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Writing Tips:

 

 

When asking a student to create a written statement,

I request that:

 

Students have a strong point of view and use their voice to state

what that point of view is specifically.

 

Writers challenge themselves and their peers in and outside of

the class to research their point of view to ensure that it is

educated and intelligent. The teacher and the class will look for

ways to find weak areas in the writer's arguments so that they

know the areas which need more critical thought, research, and

clarity.

 

You write clearly from a researched and passionate point of view.

 

Artists are asked to examine the history of the new object they have made because even though it's new to them, it has a history in its materials, methods, and practices. They are asked to write about this research directly.

 

Put yourself as the maker of the object into a cultural or historical context and answer the question, where does this object fit into the larger world.  Whether you immediately have a place to start in explaining this or not you are directed to look for research which will allow you to formulate an intelligent answer to this.

 

Students will clearly write about how the research on their topic has affected their opinions or allowed their views have grown to this point.

 

To explicitly write about how your educated opinion on the subject is alike or different from everything else written about on the topic. I stress here that having a unique opinion on the issue will help set these ideas apart from the others and that that is preferable.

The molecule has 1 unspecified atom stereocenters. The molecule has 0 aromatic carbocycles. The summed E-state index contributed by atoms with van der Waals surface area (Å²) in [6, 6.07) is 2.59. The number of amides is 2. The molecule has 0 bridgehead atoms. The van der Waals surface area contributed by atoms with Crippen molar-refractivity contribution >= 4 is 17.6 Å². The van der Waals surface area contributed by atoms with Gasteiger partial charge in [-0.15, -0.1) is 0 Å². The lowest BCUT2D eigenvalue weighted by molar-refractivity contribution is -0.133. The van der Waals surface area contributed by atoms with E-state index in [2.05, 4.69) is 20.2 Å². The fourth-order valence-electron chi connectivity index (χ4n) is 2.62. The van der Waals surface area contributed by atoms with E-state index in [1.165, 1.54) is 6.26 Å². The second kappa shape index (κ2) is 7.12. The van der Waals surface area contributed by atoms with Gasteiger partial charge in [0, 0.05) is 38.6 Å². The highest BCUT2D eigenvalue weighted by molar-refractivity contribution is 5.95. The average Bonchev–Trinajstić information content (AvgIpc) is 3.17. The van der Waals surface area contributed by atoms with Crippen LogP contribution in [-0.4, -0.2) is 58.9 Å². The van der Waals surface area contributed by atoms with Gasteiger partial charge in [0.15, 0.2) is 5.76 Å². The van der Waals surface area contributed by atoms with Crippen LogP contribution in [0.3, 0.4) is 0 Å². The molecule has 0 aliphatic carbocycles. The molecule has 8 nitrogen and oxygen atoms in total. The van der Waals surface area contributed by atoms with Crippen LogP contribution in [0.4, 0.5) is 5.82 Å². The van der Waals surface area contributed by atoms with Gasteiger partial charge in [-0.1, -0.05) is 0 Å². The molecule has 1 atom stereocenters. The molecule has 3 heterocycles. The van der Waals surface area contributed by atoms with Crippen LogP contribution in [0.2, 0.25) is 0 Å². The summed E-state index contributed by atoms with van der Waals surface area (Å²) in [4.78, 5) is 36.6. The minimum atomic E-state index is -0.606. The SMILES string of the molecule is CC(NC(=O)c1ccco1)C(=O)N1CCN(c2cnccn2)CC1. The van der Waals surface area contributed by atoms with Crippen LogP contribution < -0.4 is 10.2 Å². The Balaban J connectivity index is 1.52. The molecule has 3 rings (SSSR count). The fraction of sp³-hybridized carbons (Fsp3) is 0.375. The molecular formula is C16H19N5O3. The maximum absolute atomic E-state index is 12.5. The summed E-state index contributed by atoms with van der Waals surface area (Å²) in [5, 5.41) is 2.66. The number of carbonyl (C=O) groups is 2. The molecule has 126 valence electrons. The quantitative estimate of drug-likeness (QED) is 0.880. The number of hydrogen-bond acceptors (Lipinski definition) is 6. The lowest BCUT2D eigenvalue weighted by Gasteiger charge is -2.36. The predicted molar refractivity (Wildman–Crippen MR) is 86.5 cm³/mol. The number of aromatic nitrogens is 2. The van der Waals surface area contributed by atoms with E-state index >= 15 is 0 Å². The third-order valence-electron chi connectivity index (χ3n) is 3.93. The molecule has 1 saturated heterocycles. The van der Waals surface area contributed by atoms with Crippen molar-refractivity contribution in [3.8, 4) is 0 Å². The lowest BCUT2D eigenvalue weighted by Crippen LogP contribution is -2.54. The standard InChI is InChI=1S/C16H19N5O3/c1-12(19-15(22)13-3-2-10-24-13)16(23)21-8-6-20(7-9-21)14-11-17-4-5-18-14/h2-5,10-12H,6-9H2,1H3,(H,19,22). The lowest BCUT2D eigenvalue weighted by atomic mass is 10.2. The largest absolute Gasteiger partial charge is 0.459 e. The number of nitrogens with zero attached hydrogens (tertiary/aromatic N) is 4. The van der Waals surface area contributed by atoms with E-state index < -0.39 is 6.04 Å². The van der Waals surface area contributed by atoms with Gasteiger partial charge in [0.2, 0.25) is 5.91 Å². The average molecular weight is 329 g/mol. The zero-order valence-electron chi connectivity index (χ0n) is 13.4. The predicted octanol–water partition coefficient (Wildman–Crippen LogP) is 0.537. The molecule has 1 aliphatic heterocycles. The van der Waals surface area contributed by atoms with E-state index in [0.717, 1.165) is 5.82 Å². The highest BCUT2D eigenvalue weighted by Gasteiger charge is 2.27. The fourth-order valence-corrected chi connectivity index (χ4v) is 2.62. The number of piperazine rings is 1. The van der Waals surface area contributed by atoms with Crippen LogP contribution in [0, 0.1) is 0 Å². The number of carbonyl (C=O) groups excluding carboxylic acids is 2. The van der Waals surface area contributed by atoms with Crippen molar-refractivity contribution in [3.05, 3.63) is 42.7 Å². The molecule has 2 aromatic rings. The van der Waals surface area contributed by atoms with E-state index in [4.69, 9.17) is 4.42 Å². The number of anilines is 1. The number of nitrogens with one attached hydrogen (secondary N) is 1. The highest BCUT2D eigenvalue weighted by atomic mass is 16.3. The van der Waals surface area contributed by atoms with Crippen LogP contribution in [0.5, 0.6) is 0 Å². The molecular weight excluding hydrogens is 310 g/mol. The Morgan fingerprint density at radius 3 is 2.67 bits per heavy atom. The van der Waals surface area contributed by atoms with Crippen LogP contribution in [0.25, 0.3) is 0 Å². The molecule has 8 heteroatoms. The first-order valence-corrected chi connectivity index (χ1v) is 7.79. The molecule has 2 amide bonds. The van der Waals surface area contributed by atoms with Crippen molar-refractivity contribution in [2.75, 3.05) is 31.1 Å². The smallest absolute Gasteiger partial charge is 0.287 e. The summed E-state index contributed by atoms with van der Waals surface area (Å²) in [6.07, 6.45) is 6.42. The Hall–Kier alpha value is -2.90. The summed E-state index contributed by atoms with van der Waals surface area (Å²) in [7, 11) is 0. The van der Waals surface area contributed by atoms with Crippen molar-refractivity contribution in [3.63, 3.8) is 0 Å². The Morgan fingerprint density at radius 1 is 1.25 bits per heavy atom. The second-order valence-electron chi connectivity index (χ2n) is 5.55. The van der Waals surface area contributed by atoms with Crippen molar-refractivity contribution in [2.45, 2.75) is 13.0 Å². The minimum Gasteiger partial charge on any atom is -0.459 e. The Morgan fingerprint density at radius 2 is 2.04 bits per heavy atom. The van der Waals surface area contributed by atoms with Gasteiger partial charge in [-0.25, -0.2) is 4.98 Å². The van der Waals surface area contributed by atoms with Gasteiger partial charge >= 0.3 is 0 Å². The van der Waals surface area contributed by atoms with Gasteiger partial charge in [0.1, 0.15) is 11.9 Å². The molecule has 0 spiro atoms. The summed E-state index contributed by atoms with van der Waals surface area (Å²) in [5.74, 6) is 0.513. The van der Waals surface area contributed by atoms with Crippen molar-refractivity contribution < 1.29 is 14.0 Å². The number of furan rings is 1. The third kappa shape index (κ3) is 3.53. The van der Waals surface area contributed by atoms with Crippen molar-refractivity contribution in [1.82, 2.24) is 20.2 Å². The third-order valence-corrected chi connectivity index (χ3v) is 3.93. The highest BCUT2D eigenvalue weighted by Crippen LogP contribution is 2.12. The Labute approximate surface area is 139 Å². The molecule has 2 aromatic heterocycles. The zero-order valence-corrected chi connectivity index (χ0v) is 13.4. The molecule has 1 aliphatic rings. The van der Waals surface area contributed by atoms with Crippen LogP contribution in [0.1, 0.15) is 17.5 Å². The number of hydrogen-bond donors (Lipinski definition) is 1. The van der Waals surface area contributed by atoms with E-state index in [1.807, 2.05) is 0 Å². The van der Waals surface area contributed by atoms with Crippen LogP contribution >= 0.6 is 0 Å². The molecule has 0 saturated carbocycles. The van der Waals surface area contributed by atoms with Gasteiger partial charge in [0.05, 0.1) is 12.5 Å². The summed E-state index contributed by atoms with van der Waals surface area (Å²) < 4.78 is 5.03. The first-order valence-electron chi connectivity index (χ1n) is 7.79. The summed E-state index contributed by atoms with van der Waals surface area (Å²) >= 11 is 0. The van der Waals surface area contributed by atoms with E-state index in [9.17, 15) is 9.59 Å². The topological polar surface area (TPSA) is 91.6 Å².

Share the writing assignment with each other or their teacher before handing it in. This allows others to proofread and look to see if their document makes sense.

 

You are asked to share the writing assignment with family and friends outside of the class. This allows others to proofread and look to see if their document makes sense.

 

Answer, who is writing.  Why are you writing?  Do you have an educated point of view on what you are writing about that is true to who you are?  What are you adding to the topic you are writing about and how can you summarize this contextually.

 

Look for flow in the statement you are presenting,  Do the sentences create logical links to each other.

 

Avoid redundancy and make sure that you don’t have two or more sentences that say the same thing, in a slightly different way.

 

Do not write in a passive voice but rather tell the reader their thoughts directly; this is your educated definition of what you think.

 

Use less "I’s." The more "I’s" and "my's"you use the more repetitive you sound and the less convinced I am that you have a sound opinion.   I ask that students look for more creative ways to write sentences.

Use a thesaurus, so you don’t keep starting the same sentence or paragraphs with the same word or repeatedly use one word.

 

Finally, I ask that you try not to sound like everyone else.

© 2021 by Wendy DesChene 

Contact: wdeschene(at)hotmail.com

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